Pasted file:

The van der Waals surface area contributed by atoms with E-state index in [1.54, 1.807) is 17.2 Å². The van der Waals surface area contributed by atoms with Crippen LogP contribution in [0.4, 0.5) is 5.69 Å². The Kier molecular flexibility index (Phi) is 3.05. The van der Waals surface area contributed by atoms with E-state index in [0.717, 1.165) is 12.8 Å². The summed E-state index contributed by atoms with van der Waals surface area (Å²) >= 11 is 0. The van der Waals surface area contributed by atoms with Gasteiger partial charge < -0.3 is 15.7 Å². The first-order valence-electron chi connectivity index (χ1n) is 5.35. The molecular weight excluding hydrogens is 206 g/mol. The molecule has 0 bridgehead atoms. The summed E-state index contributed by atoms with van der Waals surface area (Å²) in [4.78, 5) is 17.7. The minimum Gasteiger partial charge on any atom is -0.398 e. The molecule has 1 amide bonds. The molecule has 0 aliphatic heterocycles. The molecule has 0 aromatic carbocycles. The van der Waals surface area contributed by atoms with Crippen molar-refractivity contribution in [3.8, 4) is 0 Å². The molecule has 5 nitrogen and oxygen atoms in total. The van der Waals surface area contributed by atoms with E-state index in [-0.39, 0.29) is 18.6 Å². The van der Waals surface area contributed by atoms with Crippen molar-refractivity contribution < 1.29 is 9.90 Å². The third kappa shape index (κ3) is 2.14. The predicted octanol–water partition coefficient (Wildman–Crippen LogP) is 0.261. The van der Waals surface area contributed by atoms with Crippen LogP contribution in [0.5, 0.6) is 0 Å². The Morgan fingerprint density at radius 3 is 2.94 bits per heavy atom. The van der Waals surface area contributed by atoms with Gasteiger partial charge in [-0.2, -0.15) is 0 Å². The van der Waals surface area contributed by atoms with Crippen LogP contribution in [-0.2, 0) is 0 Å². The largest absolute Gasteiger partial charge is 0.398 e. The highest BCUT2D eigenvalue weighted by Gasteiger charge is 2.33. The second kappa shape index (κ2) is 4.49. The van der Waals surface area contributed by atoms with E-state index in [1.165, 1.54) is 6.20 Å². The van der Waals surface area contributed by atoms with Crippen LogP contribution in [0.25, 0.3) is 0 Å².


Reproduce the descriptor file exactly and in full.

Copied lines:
The van der Waals surface area contributed by atoms with E-state index in [1.54, 1.807) is 17.2 Å². The van der Waals surface area contributed by atoms with Crippen LogP contribution in [0.4, 0.5) is 5.69 Å². The Kier molecular flexibility index (Phi) is 3.05. The van der Waals surface area contributed by atoms with E-state index in [0.717, 1.165) is 12.8 Å². The summed E-state index contributed by atoms with van der Waals surface area (Å²) >= 11 is 0. The van der Waals surface area contributed by atoms with Gasteiger partial charge < -0.3 is 15.7 Å². The first-order valence-electron chi connectivity index (χ1n) is 5.35. The molecular weight excluding hydrogens is 206 g/mol. The molecule has 0 bridgehead atoms. The summed E-state index contributed by atoms with van der Waals surface area (Å²) in [4.78, 5) is 17.7. The minimum Gasteiger partial charge on any atom is -0.398 e. The molecule has 1 amide bonds. The molecule has 0 aliphatic heterocycles. The molecule has 0 aromatic carbocycles. The van der Waals surface area contributed by atoms with Crippen molar-refractivity contribution in [3.8, 4) is 0 Å². The molecule has 5 nitrogen and oxygen atoms in total. The van der Waals surface area contributed by atoms with E-state index in [-0.39, 0.29) is 18.6 Å². The van der Waals surface area contributed by atoms with Crippen molar-refractivity contribution < 1.29 is 9.90 Å². The third kappa shape index (κ3) is 2.14. The predicted octanol–water partition coefficient (Wildman–Crippen LogP) is 0.261. The van der Waals surface area contributed by atoms with Crippen LogP contribution in [0.5, 0.6) is 0 Å². The Morgan fingerprint density at radius 3 is 2.94 bits per heavy atom. The van der Waals surface area contributed by atoms with Gasteiger partial charge in [-0.2, -0.15) is 0 Å². The van der Waals surface area contributed by atoms with Crippen LogP contribution in [-0.2, 0) is 0 Å². The largest absolute Gasteiger partial charge is 0.398 e. The highest BCUT2D eigenvalue weighted by Gasteiger charge is 2.33. The second kappa shape index (κ2) is 4.49. The van der Waals surface area contributed by atoms with E-state index in [1.165, 1.54) is 6.20 Å². The van der Waals surface area contributed by atoms with Crippen LogP contribution in [0.25, 0.3) is 0 Å².